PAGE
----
Comment 9 people found this helpful. Was this review helpful to you? Yes No Sending feedback...
Thank you for your feedback.
Sorry, we failed to record your vote. Please try again
Report abuse
Format: Paperback Verified Purchase
I liked this book so much I went and bought another copy as a present. What is good about it? Everyone has heard of Homer and some including me have read the Iliad and the Odyssey. I did not see either of Homer's great works as particularly relevant now. That is why this book is so good. Not only does it tell you a great deal about Homer but how it is still completely up-to-date. It is beautifully written. It starts with the author at sea telling his story about a nasty crossing from England to the very south of Ireland in rough weather. So he manages to use his own experiences as a way of getting into Homer and he continues to do this throughout. This makes it a fascinating read.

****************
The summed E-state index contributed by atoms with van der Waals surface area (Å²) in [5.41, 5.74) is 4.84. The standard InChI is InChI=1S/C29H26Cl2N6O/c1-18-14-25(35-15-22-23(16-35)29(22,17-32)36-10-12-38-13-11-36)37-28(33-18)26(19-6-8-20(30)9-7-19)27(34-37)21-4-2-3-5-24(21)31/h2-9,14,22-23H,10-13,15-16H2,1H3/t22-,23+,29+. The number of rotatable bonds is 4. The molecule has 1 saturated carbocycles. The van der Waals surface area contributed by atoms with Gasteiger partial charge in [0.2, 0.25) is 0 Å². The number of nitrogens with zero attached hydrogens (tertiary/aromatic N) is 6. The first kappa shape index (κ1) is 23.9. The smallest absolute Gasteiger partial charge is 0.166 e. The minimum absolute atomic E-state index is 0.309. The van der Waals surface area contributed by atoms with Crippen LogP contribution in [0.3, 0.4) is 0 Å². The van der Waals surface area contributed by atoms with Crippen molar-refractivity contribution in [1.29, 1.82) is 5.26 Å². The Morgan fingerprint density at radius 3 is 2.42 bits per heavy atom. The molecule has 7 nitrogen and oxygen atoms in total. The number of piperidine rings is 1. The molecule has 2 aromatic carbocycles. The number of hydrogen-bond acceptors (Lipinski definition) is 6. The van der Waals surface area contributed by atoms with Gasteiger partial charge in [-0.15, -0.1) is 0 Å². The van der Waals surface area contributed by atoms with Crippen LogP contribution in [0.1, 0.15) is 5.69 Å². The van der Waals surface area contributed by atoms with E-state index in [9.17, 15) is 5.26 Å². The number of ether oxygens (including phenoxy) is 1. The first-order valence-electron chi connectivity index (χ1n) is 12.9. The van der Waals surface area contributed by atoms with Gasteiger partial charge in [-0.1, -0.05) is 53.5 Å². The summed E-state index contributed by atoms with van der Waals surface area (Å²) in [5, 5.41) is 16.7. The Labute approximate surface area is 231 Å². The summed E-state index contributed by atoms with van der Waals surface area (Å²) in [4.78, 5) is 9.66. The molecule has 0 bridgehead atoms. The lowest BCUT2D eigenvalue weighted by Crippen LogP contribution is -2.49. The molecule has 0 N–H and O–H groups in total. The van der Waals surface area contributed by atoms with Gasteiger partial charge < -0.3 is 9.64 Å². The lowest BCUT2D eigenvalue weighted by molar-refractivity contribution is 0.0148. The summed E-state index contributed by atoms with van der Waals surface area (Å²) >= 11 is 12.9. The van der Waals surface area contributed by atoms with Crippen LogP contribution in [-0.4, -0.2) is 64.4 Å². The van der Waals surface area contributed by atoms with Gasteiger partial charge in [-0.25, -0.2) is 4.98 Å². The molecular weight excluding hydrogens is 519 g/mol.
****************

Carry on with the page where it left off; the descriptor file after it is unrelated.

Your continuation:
I am told by friends that AN has it wrong about the dates of Homer. He puts him as much as 1000 years before other scholars.
I have also been to Greece and Turkey where much of the action takes place and I was pretty convinced by AN's arguments but, even if he is wrong, this is still an enjoyable challenge and worth the effort.
I got my copies from a company called Wordery (as new). I paid the minimum for carriage and the first one arrived well before I was expecting it. I'll be using them again.
Comment 3 people found this helpful. Was this review helpful to you? Yes No Sending feedback...
Thank you for your feedback.